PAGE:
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Children's Skin Specialists Tupelo MS

This page provides relevant content and local businesses that can help with your search for information on Children's Skin Specialists. You will find informative articles about Children's Skin Specialists, including "Tips for Treating Your Child's Scrapes, Splinters and Stings". Below you will also find local businesses that may provide the products or services you are looking for. Please scroll down to find the local resources in Tupelo, MS that can help answer your questions about Children's Skin Specialists.

Bryan Keith Darling, MD
(662) 841-4905
PO Box 3970natchez Trace Neonatology
Tupelo, MS
Specialties
Pediatrics
Gender
Male
Education
Medical School: Med Coll Of Ga Sch Of Med, Augusta Ga 30912
Graduation Year: 1987

Data Provided By:
John Henry Nading, MD
(662) 377-4905
PO Box 3970
Tupelo, MS
Specialties
Pediatrics, Neonatal-Perinatal Medicine
Gender
Male
Education
Medical School: Vanderbilt Univ Sch Of Med, Nashville Tn 37232
Graduation Year: 1977
Hospital
Hospital: North Mississippi Med Ctr, Tupelo, Ms
Group Practice: Natchez Trace Neonatology

Data Provided By:
Hitt Kevin Dr
(662) 844-5993
210 North Madison Street
Tupelo, MS
 
Thompson Fulton Dr
(662) 844-5993
210 North Madison Street
Tupelo, MS
 
Douglas John Dr
(662) 844-5993
210 North Madison Street
Tupelo, MS
 
Dr. John Henry Nading
(662) 377-4905
PO Box 3970
Tupelo, MS
Specialty
Pediatrics

Dr. Bryan Keith Darling
(662) 841-4905
PO Box 3970natchez Trace Neonatology
Tupelo, MS
Specialty
Pediatrics

Parkwood Behavioral Health System
(662) 680-3222
522 West Main Street
Tupelo, MS
 
Jones H Read Dr
(662) 844-5993
210 North Madison Street
Tupelo, MS
 
Jewell Catherine Ward, MD
(662) 377-2189
1665 S Green St
Tupelo, MS
Specialties
Medical Genetics, Pediatrics
Gender
Female
Education
Medical School: In Univ Sch Of Med, Indianapolis In 46202
Graduation Year: 1971

Data Provided By:
Data Provided By:

Tips for Treating Your Child's Scrapes, Splinters and Stings

by Kelsey Anderson

(FeatureSource) The pleasures of summer often bring with them small dangers or injuries, especially if you have children. Whether you're dealing with a scraped knee, a sliver in a finger or an insect bite, prepared parents can react to problems quickly and calmly.

"Even the most carefully reared and watched child will sometimes get hurt or sick," says Vicki Lansky, author of "Practical Parenting Tips" (Meadowbrook Press). "Knowing how to handle minor accidents give parents a sense of control."

Lansky advises that careful attention is the best treatment for any injury, especially insect bites. If a bee stings your child for the first time, watch for signs of an allergic reaction. These may include difficulty breathing, faintness or swelling around the eyes, mouth, tongue or penis. If these symptoms develop, call 911.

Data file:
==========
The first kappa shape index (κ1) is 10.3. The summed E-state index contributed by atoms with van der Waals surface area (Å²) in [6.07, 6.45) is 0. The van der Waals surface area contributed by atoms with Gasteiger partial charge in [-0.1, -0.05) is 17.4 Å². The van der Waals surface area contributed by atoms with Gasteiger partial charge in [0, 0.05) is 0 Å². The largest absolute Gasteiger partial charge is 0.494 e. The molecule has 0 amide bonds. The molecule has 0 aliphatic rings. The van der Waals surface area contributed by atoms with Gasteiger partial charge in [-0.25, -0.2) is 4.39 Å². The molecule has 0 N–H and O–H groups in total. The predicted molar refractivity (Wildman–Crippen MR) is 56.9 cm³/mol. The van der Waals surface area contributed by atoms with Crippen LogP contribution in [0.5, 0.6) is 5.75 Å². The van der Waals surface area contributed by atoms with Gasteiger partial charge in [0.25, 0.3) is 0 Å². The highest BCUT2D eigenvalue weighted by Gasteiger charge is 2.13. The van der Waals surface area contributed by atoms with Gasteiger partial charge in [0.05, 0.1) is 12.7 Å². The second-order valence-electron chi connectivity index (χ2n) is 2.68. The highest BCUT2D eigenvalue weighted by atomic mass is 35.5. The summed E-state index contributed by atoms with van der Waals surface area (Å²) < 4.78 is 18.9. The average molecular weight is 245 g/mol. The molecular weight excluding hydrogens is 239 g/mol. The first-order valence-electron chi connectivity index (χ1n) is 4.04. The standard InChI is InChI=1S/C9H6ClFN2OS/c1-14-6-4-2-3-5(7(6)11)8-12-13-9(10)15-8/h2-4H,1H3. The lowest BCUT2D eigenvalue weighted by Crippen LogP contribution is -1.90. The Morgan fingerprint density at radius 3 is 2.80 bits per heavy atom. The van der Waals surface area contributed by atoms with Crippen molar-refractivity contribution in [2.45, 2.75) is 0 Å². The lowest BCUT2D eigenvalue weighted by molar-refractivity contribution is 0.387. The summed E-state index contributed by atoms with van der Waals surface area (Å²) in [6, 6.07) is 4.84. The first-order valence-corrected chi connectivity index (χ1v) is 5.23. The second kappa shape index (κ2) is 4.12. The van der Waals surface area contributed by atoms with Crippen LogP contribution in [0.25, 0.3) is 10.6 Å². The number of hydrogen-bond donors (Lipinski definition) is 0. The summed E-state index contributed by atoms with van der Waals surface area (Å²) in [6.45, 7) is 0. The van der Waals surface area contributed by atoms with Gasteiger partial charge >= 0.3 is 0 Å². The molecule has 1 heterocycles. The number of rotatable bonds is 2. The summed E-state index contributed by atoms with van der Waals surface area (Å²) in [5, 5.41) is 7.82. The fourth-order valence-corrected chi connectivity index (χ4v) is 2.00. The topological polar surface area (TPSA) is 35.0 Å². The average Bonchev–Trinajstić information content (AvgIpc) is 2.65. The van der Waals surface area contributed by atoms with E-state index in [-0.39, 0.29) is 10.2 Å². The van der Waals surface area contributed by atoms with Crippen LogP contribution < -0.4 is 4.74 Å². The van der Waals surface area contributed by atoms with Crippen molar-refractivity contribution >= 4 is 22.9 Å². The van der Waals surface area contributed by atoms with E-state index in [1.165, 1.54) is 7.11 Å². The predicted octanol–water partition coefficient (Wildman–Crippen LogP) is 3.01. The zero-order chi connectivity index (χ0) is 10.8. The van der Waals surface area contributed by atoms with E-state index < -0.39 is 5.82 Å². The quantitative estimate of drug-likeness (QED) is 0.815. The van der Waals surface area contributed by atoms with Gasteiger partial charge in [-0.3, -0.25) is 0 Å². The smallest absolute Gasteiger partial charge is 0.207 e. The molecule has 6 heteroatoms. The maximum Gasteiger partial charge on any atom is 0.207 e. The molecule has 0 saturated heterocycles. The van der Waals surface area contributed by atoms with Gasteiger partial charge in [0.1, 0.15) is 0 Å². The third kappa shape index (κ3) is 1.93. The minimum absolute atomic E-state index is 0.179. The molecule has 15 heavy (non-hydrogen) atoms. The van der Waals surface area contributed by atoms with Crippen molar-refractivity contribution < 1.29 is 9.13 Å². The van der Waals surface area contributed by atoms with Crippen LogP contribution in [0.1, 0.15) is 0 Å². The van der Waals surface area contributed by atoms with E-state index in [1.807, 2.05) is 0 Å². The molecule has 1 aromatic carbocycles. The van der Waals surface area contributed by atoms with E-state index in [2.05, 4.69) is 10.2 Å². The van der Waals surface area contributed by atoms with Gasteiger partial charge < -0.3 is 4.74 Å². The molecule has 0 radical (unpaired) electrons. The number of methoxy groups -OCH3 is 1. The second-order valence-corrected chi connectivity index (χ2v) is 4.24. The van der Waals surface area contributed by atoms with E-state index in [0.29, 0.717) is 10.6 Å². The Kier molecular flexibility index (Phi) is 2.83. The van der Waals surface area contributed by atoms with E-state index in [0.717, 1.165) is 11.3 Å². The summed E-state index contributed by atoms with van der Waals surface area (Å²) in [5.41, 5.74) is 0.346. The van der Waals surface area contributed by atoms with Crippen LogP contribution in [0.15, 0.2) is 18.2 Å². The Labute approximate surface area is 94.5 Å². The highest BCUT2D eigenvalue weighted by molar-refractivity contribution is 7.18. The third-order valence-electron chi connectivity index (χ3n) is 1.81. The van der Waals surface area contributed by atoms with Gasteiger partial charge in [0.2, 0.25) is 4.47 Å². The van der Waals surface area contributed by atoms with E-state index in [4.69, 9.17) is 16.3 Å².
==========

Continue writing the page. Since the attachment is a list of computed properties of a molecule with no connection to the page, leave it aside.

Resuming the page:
Lansky reminds parents that remaining calm during a crisis will help your child remain calm. Teach your child to express feelings of pain, but there's also a time to regain control.

She shares these tips for handling the bumps on the road or knee:

Scrapes

Freeze several small water-filled balloons that can be wrapped in a towel and applied to scrapes, bumps or bites. If you add rubbing alcohol to the water before freezing, the ice pack will be malleable.

Cover a scraped knee or elbow with the cutoff top of a sock. This will give extra protection to the bandage underneath while allowing for movement and play. A terry cloth wristband also works well.

Apply medicine on the gauze pad (not the sore) when it's necessary to apply something that stings.

Splinters

Soak a splintered finger in warm water with antibacterial soap. Once the skin is softened, it will be easier to remove the sliver.

Ask your child to look the other way and sing a song, count or recite something while you gently prod the splinter with a sterile needle.

If you can't get a splinter out, leave it alone. Most splinters eventually work themselves to the surface. (See a doctor if one does not.)

Stings

Immediately apply a paste of baking soda and water to a bee sting reduces pain and welling.

Draw a bath containing baking soda or laundry starch and ask your itchy child to soak. Or go to the beach just for the sake of the cool, soothing water.

Apply white vinegar to bites in order to neutralize the sting of fire ants.

See Also:

16 Summer Uses for Baking Soda and Vinegar
Here are a few helpful ways to use vinegar and baking sod...

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